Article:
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Power Hardware News

Half of India Without Electricity As Power Grid Crisis Deepens 413

Posted by Soulskill
from the india's-population-is-1.2-billion dept.
Hugh Pickens writes "BBC reports that a massive power breakdown has hit India for a second day running, leaving more than half the country without power as the northern and eastern grids have both collapsed. The breakdown has hit a large swathe of the country including Delhi, Punjab, Haryana, Uttar Pradesh, Himachal Pradesh and Rajasthan states in the north, and West Bengal, Bihar, Orissa and Jharkhand in the east. Power cuts are a common occurrence in Indian cities because of a fundamental shortage of power and an aging grid. The chaos caused by such cuts has led to protests and unrest on the streets but the collapse of an entire grid is rare — the last time the northern grid failed was in 2001. India's demand for electricity has soared in recent years as its economy has grown but its power infrastructure has been unable to meet the growing needs. In the weeks leading up to the failure, extreme heat had caused power use to reach record levels in New Delhi and on July 30 a line feeding into the Agra-Bareilly transmission section, the 400-kV Bina-Gwalior line, tripped, triggering the collapse. The second grid collapse occurred on 31 July as the Northern, Eastern and North-Eastern power grids of India tripped/failed causing power blackout in 19 states across India. The crisis was allegedly triggered after four states — Rajasthan, Haryana, Punjab and UP — drew much more than their assigned share of power."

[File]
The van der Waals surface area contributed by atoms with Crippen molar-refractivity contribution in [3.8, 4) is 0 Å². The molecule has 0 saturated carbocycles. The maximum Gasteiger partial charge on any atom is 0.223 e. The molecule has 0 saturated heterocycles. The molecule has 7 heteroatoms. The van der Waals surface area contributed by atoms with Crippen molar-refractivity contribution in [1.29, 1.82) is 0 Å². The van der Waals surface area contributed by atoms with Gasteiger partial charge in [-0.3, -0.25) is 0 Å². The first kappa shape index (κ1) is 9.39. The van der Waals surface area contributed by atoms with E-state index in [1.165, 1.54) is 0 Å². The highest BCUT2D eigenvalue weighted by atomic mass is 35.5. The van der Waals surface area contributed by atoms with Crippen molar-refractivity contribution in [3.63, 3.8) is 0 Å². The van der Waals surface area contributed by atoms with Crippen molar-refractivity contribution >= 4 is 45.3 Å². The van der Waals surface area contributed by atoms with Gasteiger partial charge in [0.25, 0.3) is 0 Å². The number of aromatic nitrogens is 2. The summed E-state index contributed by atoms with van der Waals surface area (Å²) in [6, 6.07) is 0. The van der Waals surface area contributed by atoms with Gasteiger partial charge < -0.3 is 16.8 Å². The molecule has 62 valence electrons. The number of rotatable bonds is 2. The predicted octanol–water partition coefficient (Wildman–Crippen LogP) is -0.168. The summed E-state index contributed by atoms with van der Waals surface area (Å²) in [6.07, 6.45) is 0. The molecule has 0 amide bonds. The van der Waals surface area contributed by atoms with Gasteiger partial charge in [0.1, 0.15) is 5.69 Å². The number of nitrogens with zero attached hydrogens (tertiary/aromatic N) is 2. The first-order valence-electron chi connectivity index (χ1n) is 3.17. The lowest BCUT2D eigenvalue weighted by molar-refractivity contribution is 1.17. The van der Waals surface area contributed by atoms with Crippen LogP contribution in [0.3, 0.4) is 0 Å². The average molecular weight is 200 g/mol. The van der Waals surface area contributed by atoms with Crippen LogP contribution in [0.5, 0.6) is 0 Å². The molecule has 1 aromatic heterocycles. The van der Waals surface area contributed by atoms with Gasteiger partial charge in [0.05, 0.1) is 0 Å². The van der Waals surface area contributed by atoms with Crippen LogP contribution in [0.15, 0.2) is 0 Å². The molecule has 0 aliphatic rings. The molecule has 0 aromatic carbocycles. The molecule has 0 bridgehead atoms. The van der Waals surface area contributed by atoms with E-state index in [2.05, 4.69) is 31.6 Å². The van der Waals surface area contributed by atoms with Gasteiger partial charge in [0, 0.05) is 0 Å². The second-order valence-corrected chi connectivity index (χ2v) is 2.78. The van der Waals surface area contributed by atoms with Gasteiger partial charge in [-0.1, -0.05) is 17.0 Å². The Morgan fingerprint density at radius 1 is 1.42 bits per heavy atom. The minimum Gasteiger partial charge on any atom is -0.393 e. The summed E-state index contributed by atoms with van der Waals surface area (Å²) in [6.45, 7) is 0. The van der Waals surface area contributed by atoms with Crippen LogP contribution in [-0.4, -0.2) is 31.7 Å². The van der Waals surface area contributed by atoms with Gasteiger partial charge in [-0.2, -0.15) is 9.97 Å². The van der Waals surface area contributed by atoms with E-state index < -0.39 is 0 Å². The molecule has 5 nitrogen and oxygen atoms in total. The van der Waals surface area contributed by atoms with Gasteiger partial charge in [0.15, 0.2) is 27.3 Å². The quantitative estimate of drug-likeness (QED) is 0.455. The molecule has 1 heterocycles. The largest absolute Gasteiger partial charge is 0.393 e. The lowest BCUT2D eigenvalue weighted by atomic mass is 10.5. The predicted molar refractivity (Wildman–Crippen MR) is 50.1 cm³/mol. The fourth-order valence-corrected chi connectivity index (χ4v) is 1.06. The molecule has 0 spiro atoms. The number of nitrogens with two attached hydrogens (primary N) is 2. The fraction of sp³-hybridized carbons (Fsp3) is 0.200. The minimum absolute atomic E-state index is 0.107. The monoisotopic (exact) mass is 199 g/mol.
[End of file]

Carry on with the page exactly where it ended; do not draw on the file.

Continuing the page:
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Half of India Without Electricity As Power Grid Crisis Deepens